If Salvador Dali or Luis Bunuel had picked up a Fender Strat to head a blues band, they might have come up with something like “Tombstone Blues.”
    ~Bill Janovitz (
  15. It Takes A Lot To Laugh, It Takes A Train To Cry
  16. It Takes A Lot To Laugh, It Takes A Train To Cry
  17. It Takes A Lot To Laugh, It Takes A Train To Cry
  18. It Takes A Lot To Laugh, It Takes A Train To Cry
    (recorded 2:30 – 5:30 pm)
    released 30 Aug 1965 – Highway 61 Revisited

  19. Positively 4th Street
  20. Positively 4th Street
  21. Positively 4th Street
  22. Positively 4th Street
  23. Positively 4th Street
  24. Positively 4th Street
  25. Positively 4th Street
  26. Positively 4th Street
  27. Positively 4th Street
  28. Positively 4th Street
    (recorded 2:30 – 5:30 pm)
    released 7 Sept 1965 as a single


  • Bob Dylan (guitar, piano, harmonica, vocal)
  • 1-14 Mike Bloomfield (guitar), Paul Griffin (piano), Bobby Gregg (drums), Joseph Machao Jr. (bass), Al Kooper (organ)
  • 15-28 Mike Bloomfield (guitar), Frank Owens (piano), Bobby Gregg (drums), Russ Savakus (bass), Al Kooper (organ)

Bob_Dylan studio 1965

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Continue reading Today: Bob Dylan – The third recording session for Highway 61 Revisited in 1965 – 48 years ago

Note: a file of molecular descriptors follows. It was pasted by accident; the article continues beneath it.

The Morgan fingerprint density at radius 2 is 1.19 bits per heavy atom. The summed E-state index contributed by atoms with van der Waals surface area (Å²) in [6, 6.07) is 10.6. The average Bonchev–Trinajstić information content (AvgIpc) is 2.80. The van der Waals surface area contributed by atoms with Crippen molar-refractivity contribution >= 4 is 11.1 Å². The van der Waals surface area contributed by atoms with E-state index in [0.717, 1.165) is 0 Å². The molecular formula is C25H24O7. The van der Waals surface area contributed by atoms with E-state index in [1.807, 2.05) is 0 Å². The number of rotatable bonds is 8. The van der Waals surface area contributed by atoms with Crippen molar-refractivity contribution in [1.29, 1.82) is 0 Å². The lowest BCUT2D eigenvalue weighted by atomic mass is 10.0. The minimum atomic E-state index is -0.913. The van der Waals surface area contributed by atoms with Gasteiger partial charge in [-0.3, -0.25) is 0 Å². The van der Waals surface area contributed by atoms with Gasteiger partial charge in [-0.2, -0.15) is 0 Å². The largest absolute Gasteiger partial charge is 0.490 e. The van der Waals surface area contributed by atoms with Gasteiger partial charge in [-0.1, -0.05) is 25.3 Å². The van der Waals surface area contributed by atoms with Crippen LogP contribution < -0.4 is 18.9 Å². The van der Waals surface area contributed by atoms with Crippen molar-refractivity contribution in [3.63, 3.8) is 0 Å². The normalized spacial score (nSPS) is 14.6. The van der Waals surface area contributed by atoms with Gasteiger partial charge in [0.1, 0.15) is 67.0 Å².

Today: Masked and Anonymous was released 10 years ago


“When I made the Bob Dylan movie, I wanted to make a Bob Dylan movie that was like a Bob Dylan song. One with a lot of layers, that had a lot of poetry, that had a lot of surrealism and was ambiguous and hard to figure out, like a puzzle.”

– Larry Charles

Masked and Anonymous is a 2003 comedy-drama film directed by Larry Charles, who is better known for his writing on successful TV sitcoms, Seinfeld and Mad About You and for executive producing episodes of The Tick and Dilbert. The film was written by Larry Charles and Bob Dylan, the latter under the pseudonym “Sergei Petrov”. It stars iconic rock legend Bob Dylan alongside a star-heavy cast, including John Goodman, Jeff Bridges, Penélope Cruz, Val Kilmer, Mickey Rourke, Jessica Lange,Luke Wilson, Angela Bassett, Bruce Dern, Cheech Marin, Ed Harris, Chris Penn, Steven Bauer, Giovanni Ribisi, and Michael Paul Chan.